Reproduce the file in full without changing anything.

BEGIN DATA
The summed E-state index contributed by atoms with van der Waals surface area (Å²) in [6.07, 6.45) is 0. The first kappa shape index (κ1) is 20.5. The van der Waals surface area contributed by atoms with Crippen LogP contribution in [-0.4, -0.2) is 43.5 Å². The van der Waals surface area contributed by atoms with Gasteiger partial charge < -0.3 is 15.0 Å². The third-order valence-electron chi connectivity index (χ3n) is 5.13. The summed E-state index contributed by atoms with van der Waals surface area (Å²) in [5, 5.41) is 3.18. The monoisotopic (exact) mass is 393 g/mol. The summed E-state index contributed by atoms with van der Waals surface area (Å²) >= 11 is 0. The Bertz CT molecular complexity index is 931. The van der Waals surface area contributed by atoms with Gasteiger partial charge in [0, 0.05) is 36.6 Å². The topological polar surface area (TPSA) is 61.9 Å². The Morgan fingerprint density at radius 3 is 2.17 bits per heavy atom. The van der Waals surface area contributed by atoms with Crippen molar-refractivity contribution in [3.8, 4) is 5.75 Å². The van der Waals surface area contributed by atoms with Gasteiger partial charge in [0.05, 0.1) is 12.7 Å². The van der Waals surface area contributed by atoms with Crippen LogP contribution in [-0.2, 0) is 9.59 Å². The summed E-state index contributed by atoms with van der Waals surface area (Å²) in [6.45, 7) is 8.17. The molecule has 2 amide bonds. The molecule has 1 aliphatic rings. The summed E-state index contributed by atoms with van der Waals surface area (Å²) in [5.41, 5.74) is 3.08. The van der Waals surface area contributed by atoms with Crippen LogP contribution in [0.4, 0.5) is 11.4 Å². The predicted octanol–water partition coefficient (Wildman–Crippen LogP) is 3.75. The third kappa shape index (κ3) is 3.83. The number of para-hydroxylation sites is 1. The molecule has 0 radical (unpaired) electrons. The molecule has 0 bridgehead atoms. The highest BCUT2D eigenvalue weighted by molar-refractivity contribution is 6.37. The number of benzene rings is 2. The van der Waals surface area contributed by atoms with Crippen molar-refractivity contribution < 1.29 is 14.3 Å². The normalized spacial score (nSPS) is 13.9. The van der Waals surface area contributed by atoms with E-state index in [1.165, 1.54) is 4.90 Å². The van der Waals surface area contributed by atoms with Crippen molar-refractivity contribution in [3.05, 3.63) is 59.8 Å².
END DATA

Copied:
The summed E-state index contributed by atoms with van der Waals surface area (Å²) in [6.07, 6.45) is 0. The first kappa shape index (κ1) is 20.5. The van der Waals surface area contributed by atoms with Crippen LogP contribution in [-0.4, -0.2) is 43.5 Å². The van der Waals surface area contributed by atoms with Gasteiger partial charge < -0.3 is 15.0 Å². The third-order valence-electron chi connectivity index (χ3n) is 5.13. The summed E-state index contributed by atoms with van der Waals surface area (Å²) in [5, 5.41) is 3.18. The monoisotopic (exact) mass is 393 g/mol. The summed E-state index contributed by atoms with van der Waals surface area (Å²) >= 11 is 0. The Bertz CT molecular complexity index is 931. The van der Waals surface area contributed by atoms with Gasteiger partial charge in [0, 0.05) is 36.6 Å². The topological polar surface area (TPSA) is 61.9 Å². The Morgan fingerprint density at radius 3 is 2.17 bits per heavy atom. The van der Waals surface area contributed by atoms with Crippen molar-refractivity contribution in [3.8, 4) is 5.75 Å². The van der Waals surface area contributed by atoms with Gasteiger partial charge in [0.05, 0.1) is 12.7 Å². The van der Waals surface area contributed by atoms with Crippen LogP contribution in [-0.2, 0) is 9.59 Å². The summed E-state index contributed by atoms with van der Waals surface area (Å²) in [6.45, 7) is 8.17. The molecule has 2 amide bonds. The molecule has 1 aliphatic rings. The summed E-state index contributed by atoms with van der Waals surface area (Å²) in [5.41, 5.74) is 3.08. The van der Waals surface area contributed by atoms with Crippen LogP contribution in [0.4, 0.5) is 11.4 Å². The predicted octanol–water partition coefficient (Wildman–Crippen LogP) is 3.75. The third kappa shape index (κ3) is 3.83. The number of para-hydroxylation sites is 1. The molecule has 0 radical (unpaired) electrons. The molecule has 0 bridgehead atoms. The highest BCUT2D eigenvalue weighted by molar-refractivity contribution is 6.37. The number of benzene rings is 2. The van der Waals surface area contributed by atoms with Crippen molar-refractivity contribution < 1.29 is 14.3 Å². The normalized spacial score (nSPS) is 13.9. The van der Waals surface area contributed by atoms with E-state index in [1.165, 1.54) is 4.90 Å². The van der Waals surface area contributed by atoms with Crippen molar-refractivity contribution in [3.05, 3.63) is 59.8 Å².